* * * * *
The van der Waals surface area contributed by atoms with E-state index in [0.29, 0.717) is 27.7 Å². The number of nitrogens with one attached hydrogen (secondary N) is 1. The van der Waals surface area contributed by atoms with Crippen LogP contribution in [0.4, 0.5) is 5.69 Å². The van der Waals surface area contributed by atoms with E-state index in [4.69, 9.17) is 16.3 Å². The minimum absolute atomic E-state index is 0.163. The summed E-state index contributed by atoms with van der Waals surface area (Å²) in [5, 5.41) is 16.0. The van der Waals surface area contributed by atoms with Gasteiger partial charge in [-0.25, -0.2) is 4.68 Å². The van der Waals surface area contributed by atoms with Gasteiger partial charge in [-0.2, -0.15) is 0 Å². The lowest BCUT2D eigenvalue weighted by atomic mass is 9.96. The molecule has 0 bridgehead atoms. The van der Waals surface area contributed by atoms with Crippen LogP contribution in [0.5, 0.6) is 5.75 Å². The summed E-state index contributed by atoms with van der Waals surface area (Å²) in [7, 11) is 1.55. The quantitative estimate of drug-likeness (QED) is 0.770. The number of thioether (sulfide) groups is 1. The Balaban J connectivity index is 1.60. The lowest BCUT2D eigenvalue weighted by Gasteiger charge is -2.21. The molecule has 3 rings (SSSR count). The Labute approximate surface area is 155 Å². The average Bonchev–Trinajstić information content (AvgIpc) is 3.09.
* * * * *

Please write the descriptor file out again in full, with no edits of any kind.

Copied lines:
The van der Waals surface area contributed by atoms with E-state index in [0.29, 0.717) is 27.7 Å². The number of nitrogens with one attached hydrogen (secondary N) is 1. The van der Waals surface area contributed by atoms with Crippen LogP contribution in [0.4, 0.5) is 5.69 Å². The van der Waals surface area contributed by atoms with E-state index in [4.69, 9.17) is 16.3 Å². The minimum absolute atomic E-state index is 0.163. The summed E-state index contributed by atoms with van der Waals surface area (Å²) in [5, 5.41) is 16.0. The van der Waals surface area contributed by atoms with Gasteiger partial charge in [-0.25, -0.2) is 4.68 Å². The van der Waals surface area contributed by atoms with Gasteiger partial charge in [-0.2, -0.15) is 0 Å². The lowest BCUT2D eigenvalue weighted by atomic mass is 9.96. The molecule has 0 bridgehead atoms. The van der Waals surface area contributed by atoms with Crippen LogP contribution in [0.5, 0.6) is 5.75 Å². The summed E-state index contributed by atoms with van der Waals surface area (Å²) in [7, 11) is 1.55. The quantitative estimate of drug-likeness (QED) is 0.770. The number of thioether (sulfide) groups is 1. The Balaban J connectivity index is 1.60. The lowest BCUT2D eigenvalue weighted by Gasteiger charge is -2.21. The molecule has 3 rings (SSSR count). The Labute approximate surface area is 155 Å². The average Bonchev–Trinajstić information content (AvgIpc) is 3.09.